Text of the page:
• 12,000 non-performing loans acquired
  • Agency recovers N1trn

The Federal Government is considering various options of resolving the logjam between the Asset Management Corporation of Nigeria (AMCON) and its obligors over debts estimated at over N5 trillion. Minister of Finance, Mrs. Zainab Ahmed, who stated government’s thinking over the weekend, said the options being considered include, to seize payments due to them and blacklist them from getting Federal Government’s patronage. Speaking at the inauguration of AMCON Board of Directors in Abuja, Ahmed said: “It must be emphasised that government would not deal with debtors that have failed to honour their obligations with AMCON. Payments due to some of these obligors will be put under lien until they enter into a resolution agreement with AMCON.”


The minister denounced the attitude of recalcitrant obligors, stating that AMCON’s debts sit on the government’s balance sheet with Central Bank of Nigeria (CBN). Ahmed said: “AMCON’s repayment of its indebtedness to the CBN was over N1 trillion. AMCON’s total debt obligation to the CBN is currently in excess of N5 trillion. It is evident that the Federal Government cannot afford to write off this debt in the short term, hence, our moral obligation to pursue obligors and recover the debts owed.

“I have been briefed on some of the challenges facing the corporation, which include obligors resorting to all manner of tactics to avoid honouring their obligations. Whilst some are still enjoying government patronage, others are using the judiciary and adopting legal technicalities to stall recovery,” she added. According to the minister, AMCON has recovered over N1 trillion since inception to 2018 year end. Out of the recovered sum, she said cash accounted for 60% while non-cash assets such as properties and equity securities accounted for the balance of 40%. “The corporation has acquired over 12,000 nonperforming loans worth approximately N3.7 trillion from 22 commercial banks; injected N22 trillion as Financial Accommodation to 10 banks.

The direct impact of that action is seen in the protection of about N3.66 trillion of depositors’ funds and approximately 14,000 jobs were saved. “AMCON has two major roles. One is to bail out banks through purchase of non-performing loans; and the second is to recover the loans from the obligors. “It has successfully bailed out the banks, it is now at a stage where it must recover the debts. Failure to recover may result to serious consequences, including recourse to taxpayers’ money, which must be avoided.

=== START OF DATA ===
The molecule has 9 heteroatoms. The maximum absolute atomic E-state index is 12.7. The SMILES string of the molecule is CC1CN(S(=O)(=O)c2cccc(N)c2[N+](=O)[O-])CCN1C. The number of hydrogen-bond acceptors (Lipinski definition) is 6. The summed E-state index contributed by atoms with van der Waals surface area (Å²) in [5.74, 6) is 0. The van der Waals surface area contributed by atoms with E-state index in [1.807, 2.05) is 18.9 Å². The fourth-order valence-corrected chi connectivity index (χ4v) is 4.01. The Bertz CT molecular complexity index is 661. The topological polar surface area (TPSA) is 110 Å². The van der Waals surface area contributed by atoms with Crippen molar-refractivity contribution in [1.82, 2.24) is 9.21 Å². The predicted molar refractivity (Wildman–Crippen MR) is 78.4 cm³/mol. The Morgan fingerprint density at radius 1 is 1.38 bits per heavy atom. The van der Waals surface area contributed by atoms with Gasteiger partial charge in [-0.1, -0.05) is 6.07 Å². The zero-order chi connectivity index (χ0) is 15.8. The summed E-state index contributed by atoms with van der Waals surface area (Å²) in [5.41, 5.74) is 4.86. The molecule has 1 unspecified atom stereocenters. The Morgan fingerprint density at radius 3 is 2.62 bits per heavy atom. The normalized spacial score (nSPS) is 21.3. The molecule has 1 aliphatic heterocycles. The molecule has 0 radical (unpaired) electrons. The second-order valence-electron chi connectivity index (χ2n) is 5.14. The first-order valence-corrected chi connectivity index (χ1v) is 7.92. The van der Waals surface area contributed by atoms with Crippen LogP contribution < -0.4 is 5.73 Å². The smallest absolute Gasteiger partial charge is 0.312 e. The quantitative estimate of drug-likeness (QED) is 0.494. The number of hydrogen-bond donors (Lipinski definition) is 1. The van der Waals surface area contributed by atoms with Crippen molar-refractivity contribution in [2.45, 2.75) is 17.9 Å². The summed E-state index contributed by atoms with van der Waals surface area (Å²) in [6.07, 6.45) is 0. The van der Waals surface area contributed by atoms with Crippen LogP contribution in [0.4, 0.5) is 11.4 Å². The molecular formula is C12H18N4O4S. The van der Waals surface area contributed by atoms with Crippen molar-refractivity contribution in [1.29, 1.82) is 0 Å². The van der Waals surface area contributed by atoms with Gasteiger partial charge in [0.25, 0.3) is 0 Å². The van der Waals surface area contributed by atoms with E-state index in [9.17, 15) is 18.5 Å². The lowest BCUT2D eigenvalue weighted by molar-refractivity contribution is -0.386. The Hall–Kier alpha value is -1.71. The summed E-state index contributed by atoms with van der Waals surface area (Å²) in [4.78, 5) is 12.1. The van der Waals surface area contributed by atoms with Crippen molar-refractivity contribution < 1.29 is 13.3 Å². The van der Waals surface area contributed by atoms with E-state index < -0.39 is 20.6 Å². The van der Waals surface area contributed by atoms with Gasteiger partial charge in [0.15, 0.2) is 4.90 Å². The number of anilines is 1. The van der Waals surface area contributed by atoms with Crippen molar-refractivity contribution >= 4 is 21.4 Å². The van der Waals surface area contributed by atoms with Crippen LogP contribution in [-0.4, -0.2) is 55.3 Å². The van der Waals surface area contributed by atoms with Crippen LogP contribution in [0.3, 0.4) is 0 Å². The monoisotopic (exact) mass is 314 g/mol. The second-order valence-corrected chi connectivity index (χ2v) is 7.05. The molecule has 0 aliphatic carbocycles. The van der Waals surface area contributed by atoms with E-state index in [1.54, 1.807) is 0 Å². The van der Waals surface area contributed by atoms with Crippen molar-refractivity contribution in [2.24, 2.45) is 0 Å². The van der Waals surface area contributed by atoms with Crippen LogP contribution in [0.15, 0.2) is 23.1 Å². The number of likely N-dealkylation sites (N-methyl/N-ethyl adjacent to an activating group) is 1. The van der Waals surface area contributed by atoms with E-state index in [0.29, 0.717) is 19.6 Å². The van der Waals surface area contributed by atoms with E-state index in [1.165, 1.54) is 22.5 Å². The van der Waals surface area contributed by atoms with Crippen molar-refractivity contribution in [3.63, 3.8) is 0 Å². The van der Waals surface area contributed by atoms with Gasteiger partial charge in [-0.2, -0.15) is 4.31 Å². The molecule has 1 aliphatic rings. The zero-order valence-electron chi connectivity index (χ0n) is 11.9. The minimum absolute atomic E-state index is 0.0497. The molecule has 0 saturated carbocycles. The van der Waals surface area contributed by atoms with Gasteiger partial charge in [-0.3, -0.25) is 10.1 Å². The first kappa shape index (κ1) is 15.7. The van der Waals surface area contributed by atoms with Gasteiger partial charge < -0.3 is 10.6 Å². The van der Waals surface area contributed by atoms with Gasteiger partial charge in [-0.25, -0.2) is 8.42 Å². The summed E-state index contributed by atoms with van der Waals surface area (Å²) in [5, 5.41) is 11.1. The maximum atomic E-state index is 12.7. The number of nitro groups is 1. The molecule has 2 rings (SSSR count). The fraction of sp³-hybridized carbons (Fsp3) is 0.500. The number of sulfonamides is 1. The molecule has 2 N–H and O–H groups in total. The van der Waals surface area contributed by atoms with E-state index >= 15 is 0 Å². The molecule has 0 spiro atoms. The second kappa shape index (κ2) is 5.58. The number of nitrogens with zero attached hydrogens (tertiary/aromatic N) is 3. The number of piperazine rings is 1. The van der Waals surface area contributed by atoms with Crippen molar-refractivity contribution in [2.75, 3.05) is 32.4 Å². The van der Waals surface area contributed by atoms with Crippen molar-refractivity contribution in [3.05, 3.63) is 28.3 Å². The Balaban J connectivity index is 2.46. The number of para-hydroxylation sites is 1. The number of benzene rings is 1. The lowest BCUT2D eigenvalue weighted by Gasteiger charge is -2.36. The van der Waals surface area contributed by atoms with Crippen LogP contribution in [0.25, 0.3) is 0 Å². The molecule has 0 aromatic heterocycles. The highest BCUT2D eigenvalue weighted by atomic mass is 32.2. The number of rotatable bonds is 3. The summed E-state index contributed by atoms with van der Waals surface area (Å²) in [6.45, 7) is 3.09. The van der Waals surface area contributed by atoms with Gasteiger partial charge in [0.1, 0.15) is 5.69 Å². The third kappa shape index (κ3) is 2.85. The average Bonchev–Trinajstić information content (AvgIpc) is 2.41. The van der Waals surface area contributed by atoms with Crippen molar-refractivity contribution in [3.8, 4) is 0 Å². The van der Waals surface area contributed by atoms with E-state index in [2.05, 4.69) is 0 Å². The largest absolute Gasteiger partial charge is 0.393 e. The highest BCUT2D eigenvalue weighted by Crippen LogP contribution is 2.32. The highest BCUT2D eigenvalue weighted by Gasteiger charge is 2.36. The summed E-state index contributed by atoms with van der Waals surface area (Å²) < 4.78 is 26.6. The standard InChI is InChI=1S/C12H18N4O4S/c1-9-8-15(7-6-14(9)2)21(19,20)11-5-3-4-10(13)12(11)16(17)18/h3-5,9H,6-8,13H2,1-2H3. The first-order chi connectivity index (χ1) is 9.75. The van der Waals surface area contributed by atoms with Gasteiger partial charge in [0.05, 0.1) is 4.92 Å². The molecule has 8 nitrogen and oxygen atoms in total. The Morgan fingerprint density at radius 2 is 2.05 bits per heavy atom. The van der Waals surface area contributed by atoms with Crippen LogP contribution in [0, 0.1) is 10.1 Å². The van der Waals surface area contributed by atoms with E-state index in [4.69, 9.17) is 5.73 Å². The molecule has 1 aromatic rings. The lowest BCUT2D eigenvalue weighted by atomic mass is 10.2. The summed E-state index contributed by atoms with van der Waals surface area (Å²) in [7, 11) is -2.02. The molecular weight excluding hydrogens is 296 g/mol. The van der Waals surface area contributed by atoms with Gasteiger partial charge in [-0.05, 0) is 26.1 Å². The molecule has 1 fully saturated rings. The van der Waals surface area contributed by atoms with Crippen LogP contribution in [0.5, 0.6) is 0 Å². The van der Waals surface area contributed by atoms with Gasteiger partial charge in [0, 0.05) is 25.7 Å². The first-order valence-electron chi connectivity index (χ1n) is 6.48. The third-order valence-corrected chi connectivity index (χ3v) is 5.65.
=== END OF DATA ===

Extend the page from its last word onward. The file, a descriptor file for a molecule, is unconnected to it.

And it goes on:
“For an organisation with sunset date, all hands must be on deck to provide the support required. Considering the huge portfolio of debt, no obligor must be allowed to go scot-free no matter how highly placed.” In his remarks, the Managing Director of AMCON, Mohammed Kuru, said debt is the most difficult thing to collect.

“We know that with the inauguration of this board, things will be more efficient. The turnaround time will be faster. We have been able to recover N1 trillion, but we have more than N5 trillion that is outstanding. If today, AMCON disposes all that is in its possession, we may be able to recover maybe N1 trillion, willing buyer-willing seller because the framework provides that it should be able to accommodate the N2.2 trillion because most of the assets we are holding are from the banks and they were overvalued.

“So, if today I sell all the assets in my possession – if there is a willing buyer – I won’t be able to recover N1 trillion.” Kuru appealed to the Finance Minister that: “Those obligors in our books must pay. Those that are doing big business with government must be made to settle either with AMCON or Federal Inland Revenue Service because they can’t be owing and still want to do business with the government.” AMCON board chairman, Mr. Muiz Banire (SAN) assured the minister that board members would bring to bear wealth of experience acquired in various fields to make success of the job. He said AMCON would devise various mechanisms to compel obligors to honour their obligations.